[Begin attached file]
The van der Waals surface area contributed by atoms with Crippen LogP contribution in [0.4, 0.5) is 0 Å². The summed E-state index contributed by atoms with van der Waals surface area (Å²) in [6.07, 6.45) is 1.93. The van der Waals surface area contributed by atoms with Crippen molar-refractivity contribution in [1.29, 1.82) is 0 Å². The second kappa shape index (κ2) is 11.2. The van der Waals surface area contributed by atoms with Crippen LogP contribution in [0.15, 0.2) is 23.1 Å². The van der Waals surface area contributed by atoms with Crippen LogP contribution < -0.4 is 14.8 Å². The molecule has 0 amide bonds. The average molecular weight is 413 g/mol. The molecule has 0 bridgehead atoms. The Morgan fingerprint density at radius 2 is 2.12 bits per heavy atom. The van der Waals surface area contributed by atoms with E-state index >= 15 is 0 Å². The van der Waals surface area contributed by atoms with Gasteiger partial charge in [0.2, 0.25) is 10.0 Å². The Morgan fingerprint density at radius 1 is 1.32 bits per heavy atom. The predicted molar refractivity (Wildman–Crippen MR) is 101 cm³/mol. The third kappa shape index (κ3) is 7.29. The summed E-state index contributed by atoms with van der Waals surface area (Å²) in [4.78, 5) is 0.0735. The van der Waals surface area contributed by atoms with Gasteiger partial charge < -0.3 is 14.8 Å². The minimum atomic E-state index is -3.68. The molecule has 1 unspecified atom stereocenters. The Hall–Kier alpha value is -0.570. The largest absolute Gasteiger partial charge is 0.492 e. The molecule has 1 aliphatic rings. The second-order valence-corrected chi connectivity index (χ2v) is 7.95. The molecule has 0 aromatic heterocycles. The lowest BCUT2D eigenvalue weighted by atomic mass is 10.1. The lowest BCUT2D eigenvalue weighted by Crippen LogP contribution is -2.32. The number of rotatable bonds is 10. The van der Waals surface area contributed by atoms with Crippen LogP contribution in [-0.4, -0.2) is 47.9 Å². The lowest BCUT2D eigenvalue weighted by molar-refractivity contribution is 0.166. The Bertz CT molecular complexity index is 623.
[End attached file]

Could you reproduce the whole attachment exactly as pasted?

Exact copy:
The van der Waals surface area contributed by atoms with Crippen LogP contribution in [0.4, 0.5) is 0 Å². The summed E-state index contributed by atoms with van der Waals surface area (Å²) in [6.07, 6.45) is 1.93. The van der Waals surface area contributed by atoms with Crippen molar-refractivity contribution in [1.29, 1.82) is 0 Å². The second kappa shape index (κ2) is 11.2. The van der Waals surface area contributed by atoms with Crippen LogP contribution in [0.15, 0.2) is 23.1 Å². The van der Waals surface area contributed by atoms with Crippen LogP contribution < -0.4 is 14.8 Å². The molecule has 0 amide bonds. The average molecular weight is 413 g/mol. The molecule has 0 bridgehead atoms. The Morgan fingerprint density at radius 2 is 2.12 bits per heavy atom. The van der Waals surface area contributed by atoms with E-state index >= 15 is 0 Å². The van der Waals surface area contributed by atoms with Gasteiger partial charge in [0.2, 0.25) is 10.0 Å². The Morgan fingerprint density at radius 1 is 1.32 bits per heavy atom. The predicted molar refractivity (Wildman–Crippen MR) is 101 cm³/mol. The third kappa shape index (κ3) is 7.29. The summed E-state index contributed by atoms with van der Waals surface area (Å²) in [4.78, 5) is 0.0735. The van der Waals surface area contributed by atoms with Gasteiger partial charge < -0.3 is 14.8 Å². The minimum atomic E-state index is -3.68. The molecule has 1 unspecified atom stereocenters. The Hall–Kier alpha value is -0.570. The largest absolute Gasteiger partial charge is 0.492 e. The molecule has 1 aliphatic rings. The second-order valence-corrected chi connectivity index (χ2v) is 7.95. The molecule has 0 aromatic heterocycles. The lowest BCUT2D eigenvalue weighted by atomic mass is 10.1. The lowest BCUT2D eigenvalue weighted by Crippen LogP contribution is -2.32. The number of rotatable bonds is 10. The van der Waals surface area contributed by atoms with Crippen LogP contribution in [-0.4, -0.2) is 47.9 Å². The lowest BCUT2D eigenvalue weighted by molar-refractivity contribution is 0.166. The Bertz CT molecular complexity index is 623.